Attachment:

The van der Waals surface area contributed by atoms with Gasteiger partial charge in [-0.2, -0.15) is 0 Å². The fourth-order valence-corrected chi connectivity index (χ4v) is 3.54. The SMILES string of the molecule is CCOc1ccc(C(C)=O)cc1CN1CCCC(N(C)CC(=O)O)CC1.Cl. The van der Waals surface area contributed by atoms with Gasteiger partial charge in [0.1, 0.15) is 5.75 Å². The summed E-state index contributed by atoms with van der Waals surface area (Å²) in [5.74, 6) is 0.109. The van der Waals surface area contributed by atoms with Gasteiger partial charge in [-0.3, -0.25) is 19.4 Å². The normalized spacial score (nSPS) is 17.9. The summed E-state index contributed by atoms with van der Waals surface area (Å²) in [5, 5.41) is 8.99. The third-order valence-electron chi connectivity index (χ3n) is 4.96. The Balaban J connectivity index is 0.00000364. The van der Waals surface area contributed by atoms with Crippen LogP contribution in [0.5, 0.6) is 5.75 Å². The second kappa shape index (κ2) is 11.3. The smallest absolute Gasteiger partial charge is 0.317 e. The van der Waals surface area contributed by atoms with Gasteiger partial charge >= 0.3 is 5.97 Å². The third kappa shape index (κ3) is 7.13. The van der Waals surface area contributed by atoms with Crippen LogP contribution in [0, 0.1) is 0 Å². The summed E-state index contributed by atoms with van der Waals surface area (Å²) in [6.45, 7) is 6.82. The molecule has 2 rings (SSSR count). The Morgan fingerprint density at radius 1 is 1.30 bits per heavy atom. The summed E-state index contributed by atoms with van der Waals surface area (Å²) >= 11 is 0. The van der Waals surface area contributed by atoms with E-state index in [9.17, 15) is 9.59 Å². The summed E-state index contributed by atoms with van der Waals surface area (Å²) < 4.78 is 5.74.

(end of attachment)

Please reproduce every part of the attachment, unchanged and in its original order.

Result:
The van der Waals surface area contributed by atoms with Gasteiger partial charge in [-0.2, -0.15) is 0 Å². The fourth-order valence-corrected chi connectivity index (χ4v) is 3.54. The SMILES string of the molecule is CCOc1ccc(C(C)=O)cc1CN1CCCC(N(C)CC(=O)O)CC1.Cl. The van der Waals surface area contributed by atoms with Gasteiger partial charge in [0.1, 0.15) is 5.75 Å². The summed E-state index contributed by atoms with van der Waals surface area (Å²) in [5.74, 6) is 0.109. The van der Waals surface area contributed by atoms with Gasteiger partial charge in [-0.3, -0.25) is 19.4 Å². The normalized spacial score (nSPS) is 17.9. The summed E-state index contributed by atoms with van der Waals surface area (Å²) in [5, 5.41) is 8.99. The third-order valence-electron chi connectivity index (χ3n) is 4.96. The Balaban J connectivity index is 0.00000364. The van der Waals surface area contributed by atoms with Crippen LogP contribution in [0.5, 0.6) is 5.75 Å². The second kappa shape index (κ2) is 11.3. The smallest absolute Gasteiger partial charge is 0.317 e. The van der Waals surface area contributed by atoms with Gasteiger partial charge >= 0.3 is 5.97 Å². The third kappa shape index (κ3) is 7.13. The van der Waals surface area contributed by atoms with Crippen LogP contribution in [0, 0.1) is 0 Å². The summed E-state index contributed by atoms with van der Waals surface area (Å²) in [6.45, 7) is 6.82. The molecule has 2 rings (SSSR count). The Morgan fingerprint density at radius 1 is 1.30 bits per heavy atom. The summed E-state index contributed by atoms with van der Waals surface area (Å²) >= 11 is 0. The van der Waals surface area contributed by atoms with E-state index in [9.17, 15) is 9.59 Å². The summed E-state index contributed by atoms with van der Waals surface area (Å²) < 4.78 is 5.74.